"There are still some Tay-Sachs babies born," Dr. Kaye says. "Some couples have made the decision to go ahead with the birth of an abnormal baby."
But genetics allowed them to make an informed decision.
Experts say genetic screening can be helpful in similar cases where inherited diseases, including sickle-cell anemia, run in families.
According to the March of Dimes, doctors have identified some 3,000 known causes of birth defects. Many -- but not all -- are caused by heredity.
"If you already know something's going on in your family, it's a good idea to find out what the risks are," says Dixie Skeen, coordinator of the Genetic Screening and Counseling Services office in Waco, Texas. She says people may come to her agency to get tested and receive counseling.
A routine prenatal risk assessment will consider the parents' age and health, ethnic group and family medical history. If the mother's age is 35 or older when she delivers the baby, there is an increased risk of chromosomal abnormality, Dr. Harrod says.
"In general, 35 has been selected as a major age," when women should be tested for possible problems, she says. "There's enough of an increased risk that we need to make patients aware of that and offer some sort of testing."
In coming years, such problems may be more common, as women wait longer to start their families.
"We are seeing more and more pregnancies in women who are over 40," Dr. Harrod says. "When you get up to 46 or 47, you're looking at a very significant risk of chromosomal abnormality."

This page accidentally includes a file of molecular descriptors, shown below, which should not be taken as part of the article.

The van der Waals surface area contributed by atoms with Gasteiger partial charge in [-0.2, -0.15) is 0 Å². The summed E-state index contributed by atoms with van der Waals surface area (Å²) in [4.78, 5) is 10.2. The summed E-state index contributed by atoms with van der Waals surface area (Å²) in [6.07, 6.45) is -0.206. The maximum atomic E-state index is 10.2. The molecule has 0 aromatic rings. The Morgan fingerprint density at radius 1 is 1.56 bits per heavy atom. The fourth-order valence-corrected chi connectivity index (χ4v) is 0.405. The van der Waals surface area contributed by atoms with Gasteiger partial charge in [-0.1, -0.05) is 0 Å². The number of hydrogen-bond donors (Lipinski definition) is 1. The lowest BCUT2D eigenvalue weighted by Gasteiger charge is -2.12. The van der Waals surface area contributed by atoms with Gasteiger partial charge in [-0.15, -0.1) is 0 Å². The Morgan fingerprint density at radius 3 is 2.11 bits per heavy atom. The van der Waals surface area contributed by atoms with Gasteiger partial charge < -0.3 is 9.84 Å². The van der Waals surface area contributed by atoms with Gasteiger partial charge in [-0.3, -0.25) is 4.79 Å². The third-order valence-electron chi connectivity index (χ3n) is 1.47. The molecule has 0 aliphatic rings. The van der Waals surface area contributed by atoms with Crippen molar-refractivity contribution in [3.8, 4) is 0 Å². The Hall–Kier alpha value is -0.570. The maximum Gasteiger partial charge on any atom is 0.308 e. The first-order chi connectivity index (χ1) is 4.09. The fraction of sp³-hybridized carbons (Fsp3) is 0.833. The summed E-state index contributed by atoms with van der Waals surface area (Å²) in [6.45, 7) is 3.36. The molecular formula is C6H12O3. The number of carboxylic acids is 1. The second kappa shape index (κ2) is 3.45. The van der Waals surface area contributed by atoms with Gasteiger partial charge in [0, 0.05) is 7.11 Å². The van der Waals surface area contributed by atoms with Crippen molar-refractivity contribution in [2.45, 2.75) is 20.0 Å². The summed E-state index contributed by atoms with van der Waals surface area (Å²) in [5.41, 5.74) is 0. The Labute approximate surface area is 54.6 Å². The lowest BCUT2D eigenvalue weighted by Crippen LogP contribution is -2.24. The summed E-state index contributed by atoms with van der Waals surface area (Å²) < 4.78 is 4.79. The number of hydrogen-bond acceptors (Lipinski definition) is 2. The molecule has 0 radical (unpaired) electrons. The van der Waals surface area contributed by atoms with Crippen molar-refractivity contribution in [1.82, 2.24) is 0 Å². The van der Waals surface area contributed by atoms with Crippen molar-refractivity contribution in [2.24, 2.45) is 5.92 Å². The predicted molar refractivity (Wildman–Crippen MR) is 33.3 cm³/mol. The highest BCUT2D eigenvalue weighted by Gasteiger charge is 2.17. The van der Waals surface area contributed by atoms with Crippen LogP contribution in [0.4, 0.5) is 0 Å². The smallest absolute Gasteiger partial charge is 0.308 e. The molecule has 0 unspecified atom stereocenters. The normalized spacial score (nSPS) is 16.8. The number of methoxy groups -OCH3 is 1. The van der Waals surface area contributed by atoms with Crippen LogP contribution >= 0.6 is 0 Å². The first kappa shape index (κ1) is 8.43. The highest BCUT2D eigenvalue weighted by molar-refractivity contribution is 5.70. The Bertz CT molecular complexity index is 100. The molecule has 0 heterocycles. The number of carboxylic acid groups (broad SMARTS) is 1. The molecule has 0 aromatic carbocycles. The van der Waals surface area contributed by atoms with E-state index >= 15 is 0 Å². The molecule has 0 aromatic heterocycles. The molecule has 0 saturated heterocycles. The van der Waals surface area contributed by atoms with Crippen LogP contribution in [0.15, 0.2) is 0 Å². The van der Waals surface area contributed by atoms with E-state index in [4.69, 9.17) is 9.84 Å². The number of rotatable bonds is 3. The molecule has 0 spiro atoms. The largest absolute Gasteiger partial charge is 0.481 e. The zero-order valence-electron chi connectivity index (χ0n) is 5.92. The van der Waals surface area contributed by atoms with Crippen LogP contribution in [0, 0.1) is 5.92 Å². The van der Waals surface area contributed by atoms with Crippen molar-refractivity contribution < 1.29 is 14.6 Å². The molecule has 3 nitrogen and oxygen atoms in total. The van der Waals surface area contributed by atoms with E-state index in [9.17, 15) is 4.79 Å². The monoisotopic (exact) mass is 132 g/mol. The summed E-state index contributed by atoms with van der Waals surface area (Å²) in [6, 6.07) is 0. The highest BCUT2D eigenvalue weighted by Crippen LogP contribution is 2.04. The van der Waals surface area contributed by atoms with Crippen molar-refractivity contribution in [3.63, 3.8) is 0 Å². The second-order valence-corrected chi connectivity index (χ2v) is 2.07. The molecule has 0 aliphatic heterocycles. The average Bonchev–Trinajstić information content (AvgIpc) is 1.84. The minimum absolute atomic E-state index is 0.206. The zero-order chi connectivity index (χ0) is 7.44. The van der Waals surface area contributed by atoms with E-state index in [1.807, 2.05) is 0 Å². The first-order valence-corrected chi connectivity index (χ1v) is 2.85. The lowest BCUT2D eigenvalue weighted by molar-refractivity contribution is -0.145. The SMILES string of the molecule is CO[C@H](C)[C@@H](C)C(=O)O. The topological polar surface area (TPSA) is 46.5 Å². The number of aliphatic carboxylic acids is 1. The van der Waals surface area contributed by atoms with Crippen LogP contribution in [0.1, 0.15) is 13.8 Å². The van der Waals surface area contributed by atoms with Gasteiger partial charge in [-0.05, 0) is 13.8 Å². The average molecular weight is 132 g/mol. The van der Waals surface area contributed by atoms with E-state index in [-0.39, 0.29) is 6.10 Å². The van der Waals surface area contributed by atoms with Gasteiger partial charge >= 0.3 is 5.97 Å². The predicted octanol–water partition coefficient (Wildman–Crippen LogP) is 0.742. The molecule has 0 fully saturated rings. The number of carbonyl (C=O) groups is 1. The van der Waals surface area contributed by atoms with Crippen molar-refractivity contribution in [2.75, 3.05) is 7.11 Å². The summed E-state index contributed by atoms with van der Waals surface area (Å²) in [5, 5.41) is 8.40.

The father's age matters, as well, Dr. Harrod says.
One reason is that many men work in occupations that expose them to radiation or chemicals. This may cause a new mutation -- something happening to a gene because of exposure, not heredity.
Couples who suffer multiple miscarriages are usually referred for genetic screening to rule out chromosomal abnormalities.
"Ninety-eight percent of these tests come back normal," Ms. Skeen says. "There's no higher risk of most couples' having children born with defects."
The March of Dimes says that 1 out of every 14 babies born begins life with a birth defect. Each year, parents of about 250,000 American babies learn that their child has been born with a birth defect.
During pregnancy, prenatal tests can detect problems ranging from chromosomal errors and genetic disorders to heart defects. Prenatal and diagnostic tests may include:
* Alpha-fetoprotein (AFP): A screening test that measures the amount of AFP, a protein normally produced by a fetus as it grows. High levels may indicate spina bifida, neural tube defects, abdominal wall defects or the presence of twins. Abnormally low levels may mean Down syndrome.
* Ultrasound or sonogram: Sound waves show the physical outlines of the fetus on a screen, helping determine the fetus' age and whether there are twins. It can detect malformations such as spina bifida, heart or kidney problems, or limb defects. There is no known risk of having this procedure performed.
* Amniocentesis: Done during the 12th to 16th week of pregnancy, amniocentesis detects chromosomal errors and some Single-gene disorders, such as Down syndrome. It can also tell the sex of the fetus, detect a neural tube defect and some metabolic disorders. Doctors use ultrasound to see the fetus on a screen, then insert a thin needle into the mother's abdomen to withdraw two to three table spoons of amniotic fluid. There is a small risk, less than 1 in 200, of infection or miscarriage. Results are highly accurate, though many conditions cannot be detected.
* Chorionic villi sampling (CVS): A new test done in the eighth to 11th week of pregnancy. A tiny tissue sample is taken from outside the sac where the fetus develops, through either a small needle or tube. The tissue is analyzed for chromosome disorders and certain gene conditions. This is slightly less accurate than amniocentesis. The risk of miscarriage is one in 50 to 100 cases.